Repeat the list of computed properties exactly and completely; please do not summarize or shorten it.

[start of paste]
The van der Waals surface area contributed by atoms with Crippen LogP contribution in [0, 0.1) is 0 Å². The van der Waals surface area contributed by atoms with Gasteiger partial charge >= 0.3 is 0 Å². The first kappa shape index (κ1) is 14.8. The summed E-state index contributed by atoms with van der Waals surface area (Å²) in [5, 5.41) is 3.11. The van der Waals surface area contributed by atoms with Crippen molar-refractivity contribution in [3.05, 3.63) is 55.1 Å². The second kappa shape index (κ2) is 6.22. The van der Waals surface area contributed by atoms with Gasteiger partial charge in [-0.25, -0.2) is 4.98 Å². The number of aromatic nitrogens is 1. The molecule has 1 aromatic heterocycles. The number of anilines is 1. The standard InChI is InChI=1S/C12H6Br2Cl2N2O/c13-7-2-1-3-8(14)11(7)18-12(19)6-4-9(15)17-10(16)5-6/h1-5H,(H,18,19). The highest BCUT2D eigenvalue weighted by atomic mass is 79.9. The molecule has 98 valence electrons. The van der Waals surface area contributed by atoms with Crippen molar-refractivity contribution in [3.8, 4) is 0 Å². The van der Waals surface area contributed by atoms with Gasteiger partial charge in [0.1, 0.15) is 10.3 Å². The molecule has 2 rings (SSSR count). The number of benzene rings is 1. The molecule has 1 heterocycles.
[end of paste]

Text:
The van der Waals surface area contributed by atoms with Crippen LogP contribution in [0, 0.1) is 0 Å². The van der Waals surface area contributed by atoms with Gasteiger partial charge >= 0.3 is 0 Å². The first kappa shape index (κ1) is 14.8. The summed E-state index contributed by atoms with van der Waals surface area (Å²) in [5, 5.41) is 3.11. The van der Waals surface area contributed by atoms with Crippen molar-refractivity contribution in [3.05, 3.63) is 55.1 Å². The second kappa shape index (κ2) is 6.22. The van der Waals surface area contributed by atoms with Gasteiger partial charge in [-0.25, -0.2) is 4.98 Å². The number of aromatic nitrogens is 1. The molecule has 1 aromatic heterocycles. The number of anilines is 1. The standard InChI is InChI=1S/C12H6Br2Cl2N2O/c13-7-2-1-3-8(14)11(7)18-12(19)6-4-9(15)17-10(16)5-6/h1-5H,(H,18,19). The highest BCUT2D eigenvalue weighted by atomic mass is 79.9. The molecule has 98 valence electrons. The van der Waals surface area contributed by atoms with Crippen molar-refractivity contribution in [3.8, 4) is 0 Å². The van der Waals surface area contributed by atoms with Gasteiger partial charge in [0.1, 0.15) is 10.3 Å². The molecule has 2 rings (SSSR count). The number of benzene rings is 1. The molecule has 1 heterocycles.